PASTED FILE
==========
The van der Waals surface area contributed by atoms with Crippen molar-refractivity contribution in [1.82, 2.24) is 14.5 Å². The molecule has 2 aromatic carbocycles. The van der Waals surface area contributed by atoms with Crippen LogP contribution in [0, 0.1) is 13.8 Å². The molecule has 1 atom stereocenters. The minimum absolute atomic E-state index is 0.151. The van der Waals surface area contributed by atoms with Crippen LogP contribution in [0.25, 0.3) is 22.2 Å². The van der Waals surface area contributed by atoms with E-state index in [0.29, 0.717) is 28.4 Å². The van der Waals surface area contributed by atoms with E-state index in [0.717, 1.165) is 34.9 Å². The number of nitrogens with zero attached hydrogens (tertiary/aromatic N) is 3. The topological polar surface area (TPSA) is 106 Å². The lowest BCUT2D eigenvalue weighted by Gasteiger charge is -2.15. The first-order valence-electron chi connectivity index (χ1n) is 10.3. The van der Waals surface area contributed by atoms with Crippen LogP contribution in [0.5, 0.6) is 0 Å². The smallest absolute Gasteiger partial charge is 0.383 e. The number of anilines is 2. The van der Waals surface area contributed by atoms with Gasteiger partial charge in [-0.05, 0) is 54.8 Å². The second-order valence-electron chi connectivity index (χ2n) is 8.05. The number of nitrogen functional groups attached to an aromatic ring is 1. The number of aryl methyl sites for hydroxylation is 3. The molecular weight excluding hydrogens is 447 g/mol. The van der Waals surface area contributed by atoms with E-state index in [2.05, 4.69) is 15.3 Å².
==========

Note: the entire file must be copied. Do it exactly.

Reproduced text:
The van der Waals surface area contributed by atoms with Crippen molar-refractivity contribution in [1.82, 2.24) is 14.5 Å². The molecule has 2 aromatic carbocycles. The van der Waals surface area contributed by atoms with Crippen LogP contribution in [0, 0.1) is 13.8 Å². The molecule has 1 atom stereocenters. The minimum absolute atomic E-state index is 0.151. The van der Waals surface area contributed by atoms with Crippen LogP contribution in [0.25, 0.3) is 22.2 Å². The van der Waals surface area contributed by atoms with E-state index in [0.29, 0.717) is 28.4 Å². The van der Waals surface area contributed by atoms with E-state index in [0.717, 1.165) is 34.9 Å². The number of nitrogens with zero attached hydrogens (tertiary/aromatic N) is 3. The topological polar surface area (TPSA) is 106 Å². The lowest BCUT2D eigenvalue weighted by Gasteiger charge is -2.15. The first-order valence-electron chi connectivity index (χ1n) is 10.3. The van der Waals surface area contributed by atoms with Crippen LogP contribution in [0.5, 0.6) is 0 Å². The smallest absolute Gasteiger partial charge is 0.383 e. The number of anilines is 2. The van der Waals surface area contributed by atoms with Gasteiger partial charge in [-0.05, 0) is 54.8 Å². The second-order valence-electron chi connectivity index (χ2n) is 8.05. The number of nitrogen functional groups attached to an aromatic ring is 1. The number of aryl methyl sites for hydroxylation is 3. The molecular weight excluding hydrogens is 447 g/mol. The van der Waals surface area contributed by atoms with E-state index in [2.05, 4.69) is 15.3 Å².